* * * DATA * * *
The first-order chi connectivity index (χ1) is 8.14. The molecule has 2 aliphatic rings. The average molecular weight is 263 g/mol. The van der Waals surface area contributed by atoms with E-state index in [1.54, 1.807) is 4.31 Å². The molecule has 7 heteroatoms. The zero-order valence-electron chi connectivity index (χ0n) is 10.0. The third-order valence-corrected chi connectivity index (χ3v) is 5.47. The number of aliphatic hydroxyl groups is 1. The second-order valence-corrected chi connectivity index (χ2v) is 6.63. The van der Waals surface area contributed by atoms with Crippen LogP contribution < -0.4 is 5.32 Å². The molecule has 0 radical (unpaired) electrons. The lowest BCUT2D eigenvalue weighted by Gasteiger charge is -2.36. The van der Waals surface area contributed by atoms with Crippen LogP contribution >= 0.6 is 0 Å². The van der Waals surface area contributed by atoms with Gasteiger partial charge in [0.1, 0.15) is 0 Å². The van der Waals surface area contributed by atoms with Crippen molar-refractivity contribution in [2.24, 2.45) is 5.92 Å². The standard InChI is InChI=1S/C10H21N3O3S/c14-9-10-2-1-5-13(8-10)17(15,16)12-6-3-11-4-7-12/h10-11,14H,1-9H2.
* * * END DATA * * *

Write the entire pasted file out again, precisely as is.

The first-order chi connectivity index (χ1) is 8.14. The molecule has 2 aliphatic rings. The average molecular weight is 263 g/mol. The van der Waals surface area contributed by atoms with E-state index in [1.54, 1.807) is 4.31 Å². The molecule has 7 heteroatoms. The zero-order valence-electron chi connectivity index (χ0n) is 10.0. The third-order valence-corrected chi connectivity index (χ3v) is 5.47. The number of aliphatic hydroxyl groups is 1. The second-order valence-corrected chi connectivity index (χ2v) is 6.63. The van der Waals surface area contributed by atoms with Crippen LogP contribution < -0.4 is 5.32 Å². The molecule has 0 radical (unpaired) electrons. The lowest BCUT2D eigenvalue weighted by Gasteiger charge is -2.36. The van der Waals surface area contributed by atoms with Crippen LogP contribution >= 0.6 is 0 Å². The van der Waals surface area contributed by atoms with Gasteiger partial charge in [0.1, 0.15) is 0 Å². The van der Waals surface area contributed by atoms with Crippen molar-refractivity contribution in [2.24, 2.45) is 5.92 Å². The standard InChI is InChI=1S/C10H21N3O3S/c14-9-10-2-1-5-13(8-10)17(15,16)12-6-3-11-4-7-12/h10-11,14H,1-9H2.